'Fargo' Stars Talk "Alternative Facts" and More Political Season 3

"I do think this season is more political than the last two seasons have been, particularly dealing with the concept of truth," said star Mary Elizabeth Winstead.
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From left: Carrie Coon, Olivia Sandoval, Ewan McGregor and Mary Elizabeth Winstead

Fargo may not be a show overtly about politics, but that doesn't mean its third season, currently airing on FX, isn't political.

"I do think this season is more political than the last two seasons have been, particularly dealing with the concept of truth — what is true and not true and how you can decide what the truth is to fit any given scenario," star Mary Elizabeth Winstead, who plays parolee Nikki Swango in Season 3 of the drama, told The Hollywood Reporter on the red carpet at a TV Academy screening Thursday night.

Winstead added: "I think several characters are playing around with that. I think Noah, this season, is playing with that in a way that is really interesting against the backdrop of what's going on politically right now."

Creator Noah Hawley said that he thought particularly hard this season about the "true story" conceit that opens every episode.

"I did this year want to look at the phrase 'this is a true story' that starts every episode and started the movie," said Hawley, "and to think about those words: 'true' and 'story.' So I wrote to that and then, of course, that became something that society as a whole started talking about — facts and alternative facts and that sort of thing."

The theme of truth begins with the first scene of the season, said star Ewan McGregor, who plays Minnesota brothers Emmit and Ray Stussy.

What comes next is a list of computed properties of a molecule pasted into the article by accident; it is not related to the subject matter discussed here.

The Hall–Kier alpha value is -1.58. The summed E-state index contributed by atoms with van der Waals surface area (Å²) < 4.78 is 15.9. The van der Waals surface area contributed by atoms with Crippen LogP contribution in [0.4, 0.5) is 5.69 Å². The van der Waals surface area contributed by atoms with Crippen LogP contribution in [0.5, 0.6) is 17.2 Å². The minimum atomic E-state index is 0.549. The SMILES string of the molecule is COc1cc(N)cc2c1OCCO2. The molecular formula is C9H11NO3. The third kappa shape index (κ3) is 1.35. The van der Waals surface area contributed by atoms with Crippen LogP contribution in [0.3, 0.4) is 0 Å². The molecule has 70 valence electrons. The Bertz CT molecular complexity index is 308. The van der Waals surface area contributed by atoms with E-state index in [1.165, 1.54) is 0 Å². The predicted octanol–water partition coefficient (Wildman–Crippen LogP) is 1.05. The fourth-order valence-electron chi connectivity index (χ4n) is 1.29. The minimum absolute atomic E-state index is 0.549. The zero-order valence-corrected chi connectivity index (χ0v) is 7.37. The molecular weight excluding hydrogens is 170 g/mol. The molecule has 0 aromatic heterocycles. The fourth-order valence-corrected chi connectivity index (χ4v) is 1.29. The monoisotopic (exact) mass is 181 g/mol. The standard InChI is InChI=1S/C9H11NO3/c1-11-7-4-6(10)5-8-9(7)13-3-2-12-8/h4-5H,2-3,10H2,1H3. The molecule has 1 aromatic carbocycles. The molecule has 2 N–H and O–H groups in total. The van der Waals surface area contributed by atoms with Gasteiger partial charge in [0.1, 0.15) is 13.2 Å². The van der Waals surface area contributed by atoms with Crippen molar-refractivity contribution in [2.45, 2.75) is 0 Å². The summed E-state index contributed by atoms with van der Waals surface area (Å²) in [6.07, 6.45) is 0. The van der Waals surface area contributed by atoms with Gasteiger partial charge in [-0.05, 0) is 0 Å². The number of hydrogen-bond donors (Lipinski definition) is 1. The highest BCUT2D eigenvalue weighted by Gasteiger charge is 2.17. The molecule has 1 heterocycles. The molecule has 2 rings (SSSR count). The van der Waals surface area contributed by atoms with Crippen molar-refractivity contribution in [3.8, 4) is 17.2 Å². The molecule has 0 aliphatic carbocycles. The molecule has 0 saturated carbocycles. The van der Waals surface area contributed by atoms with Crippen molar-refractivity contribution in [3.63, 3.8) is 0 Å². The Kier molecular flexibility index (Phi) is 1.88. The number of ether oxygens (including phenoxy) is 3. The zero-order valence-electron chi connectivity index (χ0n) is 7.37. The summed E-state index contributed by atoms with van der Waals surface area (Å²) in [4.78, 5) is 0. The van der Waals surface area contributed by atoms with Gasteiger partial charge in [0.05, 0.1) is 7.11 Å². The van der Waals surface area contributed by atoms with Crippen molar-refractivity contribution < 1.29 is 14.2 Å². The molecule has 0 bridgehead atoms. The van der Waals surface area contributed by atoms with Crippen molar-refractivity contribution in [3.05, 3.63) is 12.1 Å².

"The season starts with a scene set in East Germany in the '90s about truth, about facts, about what is truth — the state telling this man that he murdered his wife and the guy saying, 'No I didn't, my wife's alive. She was there when you picked me up,'" said McGregor. "It's commenting about now in a big, big way."

After a screening of May 17's episode, "The House of Special Purpose," in the TV Academy's Saban Media Center in North Hollywood, Lost creator Damon Lindelof — the creator and showrunner of season three star Carrie Coon's other star-making series, The Leftovers — moderated a discussion with the Fargo stars (McGregor, Coon, Winstead and Olivia Sandoval) and producers about whether Ray and Nikki are actually in love (they are), the friendship between Gloria and fellow female detective Winnie (Sandoval), and the depiction of violence on the series.

While Hawley joked to THR on the carpet that he would fight Lindelof for Coon's talent, the two men did not come to blows. In fact, The Leftovers was never mentioned by name — though spoken about several times.

"I think Damon and I are just going to wrestle on the stage tonight about who gets to keep her, because she's so astonishingly good," said Hawley of his season three leading lady. "She's a charmer. She could sell a goat to another goat, that woman."

Coon, who plays small-town police chief Gloria Burgle, said that she saw similarities between the two men and their portrayal of the world.

"What's wonderful about artists like Noah or Damon is that they are the alembics for the time they live in," she said. "They're filtering what's happening; and I think this is Noah's way of digesting the world that we're living in, the world of alternative facts. And of course Fargo's always dealt with that trope of whether or not it's a true story. But it seems a little too close to home these days, doesn't it?"

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